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Reviewed by:
  • Stripped and Script: Loyalist Women of the American Revolution by Kacy Dowd Tillman
  • Maria O’Malley
Stripped and Script: Loyalist Women of the American Revolution. By Kacy Dowd Tillman. Amherst and Boston: University of Massachusetts Press, 2019. vii + 206 pp. $90.00 cloth/$28.95 paper/$22.99 e-book.

Those who have read Women’s Narratives of the Early Americas and the Formation of Empire (2016), edited by Mary McAleer Balkun and Susan C. Imbarrato, may remember a chapter by Kacy Dowd Tillman on Grace Galloway, the wife of the Speaker of the Pennsylvania Assembly, Joseph Galloway. In that essay she shifts the focus away from Joseph, who fled to England after his motion to remain part of Britain failed, to the diary/letter that belonged to Galloway’s wife. In it, Grace Galloway records her experience trying to hold on to her family’s substantial estate outside of Philadelphia during the American Revolution. Now Tillman offers Stripped and Script, a full-length study of the wives of loyalists that readily joins titles on the political and literary implications of loyalism, like Maya Jasanoff ’s Liberty’s Exile and Leonard Tennenhouse’s The Importance of Feeling English as well as Russ Castronovo’s book on circuits of propaganda. Over the course of six chapters and an afterword, Tillman examines the genre of the letter-journal and the recurring metaphors in these women’s writings. Most readers of Stripped and Script will come away impressed with its large archival footprint. More impressive, though, is how Tillman’s monograph presents the unfolding of the American “Crisis” before it had been codified into the episteme of the “American Revolution.” In particular, she raises two important questions: What happened to the wives of loyalists after their husbands fled or were incarcerated, and what language of political belonging shaped those experiences?

The answers to those questions lie in an array of manuscripts that offer firsthand accounts from women living in the colonies. From the introduction, Tillman makes clear that her subject is in capable hands as she provides a compelling argument while sifting through the archives: “These letters bridged a gap or created an epistolary space for intimacy, despite the fact that [End Page 321] the revolution was a period when such intimate spaces could be violated by interception, publication, and censorship” (1). The book, on the whole, is logically organized with succinct chapters as it surveys different experiences and forms of publication. Some of these women were not political loyalists but rather pacifists or, in some cases, politically indifferent. Perhaps the most interesting figure in the book is Elizabeth Graeme Ferguson, who uses print publication, petitions, and even poetry to shift public opinion in her favor to keep her property after passing secrets to British officers. Tillman’s great strength lies in clearly explaining complex historical developments without losing precision. She reminds readers how “public sphere theory fails to account for the people who never wanted a democracy in the first place” (21).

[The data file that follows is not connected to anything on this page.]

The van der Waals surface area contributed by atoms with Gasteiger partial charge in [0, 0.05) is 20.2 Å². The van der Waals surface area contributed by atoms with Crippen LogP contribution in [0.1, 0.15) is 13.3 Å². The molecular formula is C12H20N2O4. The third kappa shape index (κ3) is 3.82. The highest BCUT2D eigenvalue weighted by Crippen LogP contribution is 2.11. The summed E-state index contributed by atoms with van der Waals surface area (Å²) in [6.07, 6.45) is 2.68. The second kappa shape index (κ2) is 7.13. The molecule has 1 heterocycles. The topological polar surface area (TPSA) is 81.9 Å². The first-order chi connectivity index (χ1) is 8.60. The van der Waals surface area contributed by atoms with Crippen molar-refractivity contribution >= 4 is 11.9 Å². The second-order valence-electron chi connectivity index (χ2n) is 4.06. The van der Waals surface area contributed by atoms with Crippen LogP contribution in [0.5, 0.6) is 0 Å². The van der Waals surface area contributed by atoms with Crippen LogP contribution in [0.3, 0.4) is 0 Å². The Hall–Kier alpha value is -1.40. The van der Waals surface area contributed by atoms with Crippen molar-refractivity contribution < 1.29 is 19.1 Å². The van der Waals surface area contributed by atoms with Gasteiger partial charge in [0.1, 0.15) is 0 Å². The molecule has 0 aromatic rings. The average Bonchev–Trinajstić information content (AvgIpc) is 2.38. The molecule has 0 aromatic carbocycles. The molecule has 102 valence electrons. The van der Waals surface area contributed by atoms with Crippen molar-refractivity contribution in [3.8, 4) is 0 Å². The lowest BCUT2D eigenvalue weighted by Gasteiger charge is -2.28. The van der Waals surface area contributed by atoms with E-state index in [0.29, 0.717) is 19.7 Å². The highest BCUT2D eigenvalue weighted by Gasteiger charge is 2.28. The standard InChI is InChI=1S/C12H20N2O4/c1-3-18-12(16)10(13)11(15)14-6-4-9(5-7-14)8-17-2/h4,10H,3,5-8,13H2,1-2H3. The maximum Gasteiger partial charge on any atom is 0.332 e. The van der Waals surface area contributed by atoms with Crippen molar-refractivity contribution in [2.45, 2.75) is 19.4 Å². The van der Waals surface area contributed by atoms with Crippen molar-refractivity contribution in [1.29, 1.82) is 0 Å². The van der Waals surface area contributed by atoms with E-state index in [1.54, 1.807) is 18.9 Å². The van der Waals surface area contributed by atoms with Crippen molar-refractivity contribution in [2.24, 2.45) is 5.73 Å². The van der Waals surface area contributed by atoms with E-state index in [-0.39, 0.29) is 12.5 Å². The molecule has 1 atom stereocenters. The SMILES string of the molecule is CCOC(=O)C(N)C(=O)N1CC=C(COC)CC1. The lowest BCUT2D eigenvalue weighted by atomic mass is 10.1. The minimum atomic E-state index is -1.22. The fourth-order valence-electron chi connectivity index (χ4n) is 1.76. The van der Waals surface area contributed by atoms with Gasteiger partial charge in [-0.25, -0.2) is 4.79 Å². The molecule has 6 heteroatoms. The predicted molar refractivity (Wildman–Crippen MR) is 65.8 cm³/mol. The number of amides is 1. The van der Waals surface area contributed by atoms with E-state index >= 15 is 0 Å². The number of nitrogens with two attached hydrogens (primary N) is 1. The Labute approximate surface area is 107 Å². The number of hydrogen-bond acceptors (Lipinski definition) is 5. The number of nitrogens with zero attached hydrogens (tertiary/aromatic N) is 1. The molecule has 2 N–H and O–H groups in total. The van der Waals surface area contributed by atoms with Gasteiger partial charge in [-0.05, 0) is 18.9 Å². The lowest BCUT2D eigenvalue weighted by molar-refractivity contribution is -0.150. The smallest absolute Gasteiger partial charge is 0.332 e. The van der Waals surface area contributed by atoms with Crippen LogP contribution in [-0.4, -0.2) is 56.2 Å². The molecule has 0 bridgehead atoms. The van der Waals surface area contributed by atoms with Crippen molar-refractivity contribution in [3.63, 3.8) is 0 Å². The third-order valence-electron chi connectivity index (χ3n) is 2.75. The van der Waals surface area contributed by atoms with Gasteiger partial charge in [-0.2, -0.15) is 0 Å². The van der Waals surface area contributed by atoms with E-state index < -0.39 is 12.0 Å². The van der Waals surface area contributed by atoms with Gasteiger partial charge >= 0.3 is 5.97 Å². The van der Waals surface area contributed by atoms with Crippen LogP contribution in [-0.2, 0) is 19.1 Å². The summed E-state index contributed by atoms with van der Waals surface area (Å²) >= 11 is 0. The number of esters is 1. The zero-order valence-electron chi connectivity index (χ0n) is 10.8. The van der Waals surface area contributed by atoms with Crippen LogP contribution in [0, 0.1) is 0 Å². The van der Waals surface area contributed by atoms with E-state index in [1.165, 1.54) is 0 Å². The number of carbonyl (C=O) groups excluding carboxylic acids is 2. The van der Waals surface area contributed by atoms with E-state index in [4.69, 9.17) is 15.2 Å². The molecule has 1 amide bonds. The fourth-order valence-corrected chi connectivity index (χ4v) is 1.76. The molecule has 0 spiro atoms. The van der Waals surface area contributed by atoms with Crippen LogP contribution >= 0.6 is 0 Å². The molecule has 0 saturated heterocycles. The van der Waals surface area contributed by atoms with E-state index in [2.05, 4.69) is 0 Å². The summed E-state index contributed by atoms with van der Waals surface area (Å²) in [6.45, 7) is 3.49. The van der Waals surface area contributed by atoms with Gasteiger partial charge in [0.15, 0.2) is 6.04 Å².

In an unusual departure from most scholarly studies, each chapter begins with an anecdote about Tillman’s sidetracks through cities where she conducted archival research and visited the homes of the women she studies. These openings make explicit the costs—in terms of time, energy, and money—that scholarship in early American literature demands. Yet the emphasis on the properties underscores a few omissions in the book as it focuses on the original ownership of these homes or estates. A question emerges about whose stories are excluded as we analyze the writing of a wealthy woman “standing her ground” on conquered American Indian land bequeathed by English aristocrats to men who accrued wealth through mining, mills, and exploitation of workers. In the introduction she admits that her book does not offer evidence from African American or Native American women, because she did not find any manuscripts by them that fall into her specific category of loyalism. But readers need a broader context to qualify her assessments of women loyalists. For example, the study never mentions who built these houses for the “prominent” or whether they were compensated for it (26). Nothing in the letters or journals conveys attachment...

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Additional Information

ISSN
1534-0643
Print ISSN
0748-4321
Pages
pp. 321-323
Launched on MUSE
2021-05-05
Open Access
No
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